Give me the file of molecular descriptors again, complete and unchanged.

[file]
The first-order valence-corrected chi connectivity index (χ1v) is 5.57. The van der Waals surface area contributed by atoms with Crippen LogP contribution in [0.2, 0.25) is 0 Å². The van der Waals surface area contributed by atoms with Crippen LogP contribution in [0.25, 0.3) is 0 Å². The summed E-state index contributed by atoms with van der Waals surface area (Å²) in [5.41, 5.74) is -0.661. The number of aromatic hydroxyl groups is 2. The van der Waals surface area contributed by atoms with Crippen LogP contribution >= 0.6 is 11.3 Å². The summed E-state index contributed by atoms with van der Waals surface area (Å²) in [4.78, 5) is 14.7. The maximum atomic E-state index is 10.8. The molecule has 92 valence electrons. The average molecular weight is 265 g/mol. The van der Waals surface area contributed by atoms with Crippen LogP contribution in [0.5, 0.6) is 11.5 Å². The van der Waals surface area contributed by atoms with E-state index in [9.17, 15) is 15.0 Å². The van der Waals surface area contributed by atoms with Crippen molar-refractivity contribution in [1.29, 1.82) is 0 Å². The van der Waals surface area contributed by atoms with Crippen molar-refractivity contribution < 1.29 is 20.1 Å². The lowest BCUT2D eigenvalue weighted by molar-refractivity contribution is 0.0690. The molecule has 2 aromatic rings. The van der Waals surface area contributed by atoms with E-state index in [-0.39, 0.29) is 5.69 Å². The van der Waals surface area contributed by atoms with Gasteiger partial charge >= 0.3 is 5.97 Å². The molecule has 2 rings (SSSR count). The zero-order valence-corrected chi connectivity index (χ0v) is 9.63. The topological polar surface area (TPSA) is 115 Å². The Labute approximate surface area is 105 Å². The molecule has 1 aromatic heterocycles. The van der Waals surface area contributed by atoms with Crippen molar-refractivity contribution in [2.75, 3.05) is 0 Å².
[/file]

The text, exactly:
The first-order valence-corrected chi connectivity index (χ1v) is 5.57. The van der Waals surface area contributed by atoms with Crippen LogP contribution in [0.2, 0.25) is 0 Å². The van der Waals surface area contributed by atoms with Crippen LogP contribution in [0.25, 0.3) is 0 Å². The summed E-state index contributed by atoms with van der Waals surface area (Å²) in [5.41, 5.74) is -0.661. The number of aromatic hydroxyl groups is 2. The van der Waals surface area contributed by atoms with Crippen LogP contribution >= 0.6 is 11.3 Å². The summed E-state index contributed by atoms with van der Waals surface area (Å²) in [4.78, 5) is 14.7. The maximum atomic E-state index is 10.8. The molecule has 92 valence electrons. The average molecular weight is 265 g/mol. The van der Waals surface area contributed by atoms with Crippen LogP contribution in [0.5, 0.6) is 11.5 Å². The van der Waals surface area contributed by atoms with E-state index in [9.17, 15) is 15.0 Å². The van der Waals surface area contributed by atoms with Crippen molar-refractivity contribution in [1.29, 1.82) is 0 Å². The van der Waals surface area contributed by atoms with Crippen molar-refractivity contribution < 1.29 is 20.1 Å². The lowest BCUT2D eigenvalue weighted by molar-refractivity contribution is 0.0690. The molecule has 2 aromatic rings. The van der Waals surface area contributed by atoms with E-state index in [-0.39, 0.29) is 5.69 Å². The van der Waals surface area contributed by atoms with Gasteiger partial charge >= 0.3 is 5.97 Å². The molecule has 2 rings (SSSR count). The zero-order valence-corrected chi connectivity index (χ0v) is 9.63. The topological polar surface area (TPSA) is 115 Å². The Labute approximate surface area is 105 Å². The molecule has 1 aromatic heterocycles. The van der Waals surface area contributed by atoms with Crippen molar-refractivity contribution in [2.75, 3.05) is 0 Å².